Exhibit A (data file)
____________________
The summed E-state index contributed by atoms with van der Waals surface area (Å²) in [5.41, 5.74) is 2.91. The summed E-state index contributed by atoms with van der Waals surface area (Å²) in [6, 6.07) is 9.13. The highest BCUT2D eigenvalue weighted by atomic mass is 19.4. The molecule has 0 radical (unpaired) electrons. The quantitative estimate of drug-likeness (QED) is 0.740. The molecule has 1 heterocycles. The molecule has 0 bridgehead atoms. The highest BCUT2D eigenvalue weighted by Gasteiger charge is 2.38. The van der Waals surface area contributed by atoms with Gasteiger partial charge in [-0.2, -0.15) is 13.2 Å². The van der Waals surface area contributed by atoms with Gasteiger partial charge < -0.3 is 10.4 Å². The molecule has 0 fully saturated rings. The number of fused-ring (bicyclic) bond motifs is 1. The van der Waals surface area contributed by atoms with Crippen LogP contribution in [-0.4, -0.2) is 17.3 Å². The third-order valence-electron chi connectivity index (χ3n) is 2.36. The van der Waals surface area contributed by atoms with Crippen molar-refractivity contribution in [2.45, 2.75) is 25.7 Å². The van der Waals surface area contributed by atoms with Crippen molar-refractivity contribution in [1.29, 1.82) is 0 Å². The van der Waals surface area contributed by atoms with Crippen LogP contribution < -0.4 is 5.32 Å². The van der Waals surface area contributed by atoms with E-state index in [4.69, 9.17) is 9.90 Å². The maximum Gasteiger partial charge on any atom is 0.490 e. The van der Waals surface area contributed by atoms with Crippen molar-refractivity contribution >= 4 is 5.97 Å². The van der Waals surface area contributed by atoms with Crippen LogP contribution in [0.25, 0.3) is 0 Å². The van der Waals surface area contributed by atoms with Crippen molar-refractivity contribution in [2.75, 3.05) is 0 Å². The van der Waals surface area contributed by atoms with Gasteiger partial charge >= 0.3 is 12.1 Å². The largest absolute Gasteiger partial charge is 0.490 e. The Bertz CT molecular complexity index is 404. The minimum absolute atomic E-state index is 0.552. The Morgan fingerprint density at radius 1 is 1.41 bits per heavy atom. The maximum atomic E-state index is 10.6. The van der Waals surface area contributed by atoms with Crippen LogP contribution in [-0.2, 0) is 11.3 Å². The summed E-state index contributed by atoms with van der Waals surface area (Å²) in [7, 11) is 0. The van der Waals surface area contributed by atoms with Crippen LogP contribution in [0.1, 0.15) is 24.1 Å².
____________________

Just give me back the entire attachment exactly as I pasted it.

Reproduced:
The summed E-state index contributed by atoms with van der Waals surface area (Å²) in [5.41, 5.74) is 2.91. The summed E-state index contributed by atoms with van der Waals surface area (Å²) in [6, 6.07) is 9.13. The highest BCUT2D eigenvalue weighted by atomic mass is 19.4. The molecule has 0 radical (unpaired) electrons. The quantitative estimate of drug-likeness (QED) is 0.740. The molecule has 1 heterocycles. The molecule has 0 bridgehead atoms. The highest BCUT2D eigenvalue weighted by Gasteiger charge is 2.38. The van der Waals surface area contributed by atoms with Gasteiger partial charge in [-0.2, -0.15) is 13.2 Å². The van der Waals surface area contributed by atoms with Gasteiger partial charge < -0.3 is 10.4 Å². The molecule has 0 fully saturated rings. The number of fused-ring (bicyclic) bond motifs is 1. The van der Waals surface area contributed by atoms with Crippen LogP contribution in [-0.4, -0.2) is 17.3 Å². The third-order valence-electron chi connectivity index (χ3n) is 2.36. The van der Waals surface area contributed by atoms with Crippen molar-refractivity contribution in [2.45, 2.75) is 25.7 Å². The van der Waals surface area contributed by atoms with Crippen molar-refractivity contribution in [1.29, 1.82) is 0 Å². The van der Waals surface area contributed by atoms with Crippen LogP contribution < -0.4 is 5.32 Å². The van der Waals surface area contributed by atoms with E-state index in [4.69, 9.17) is 9.90 Å². The maximum Gasteiger partial charge on any atom is 0.490 e. The van der Waals surface area contributed by atoms with Crippen molar-refractivity contribution >= 4 is 5.97 Å². The van der Waals surface area contributed by atoms with Crippen LogP contribution in [0.25, 0.3) is 0 Å². The van der Waals surface area contributed by atoms with Crippen molar-refractivity contribution in [2.75, 3.05) is 0 Å². The van der Waals surface area contributed by atoms with Gasteiger partial charge >= 0.3 is 12.1 Å². The largest absolute Gasteiger partial charge is 0.490 e. The Bertz CT molecular complexity index is 404. The minimum absolute atomic E-state index is 0.552. The Morgan fingerprint density at radius 1 is 1.41 bits per heavy atom. The maximum atomic E-state index is 10.6. The van der Waals surface area contributed by atoms with Crippen LogP contribution in [-0.2, 0) is 11.3 Å². The summed E-state index contributed by atoms with van der Waals surface area (Å²) in [7, 11) is 0. The van der Waals surface area contributed by atoms with Crippen LogP contribution in [0.1, 0.15) is 24.1 Å².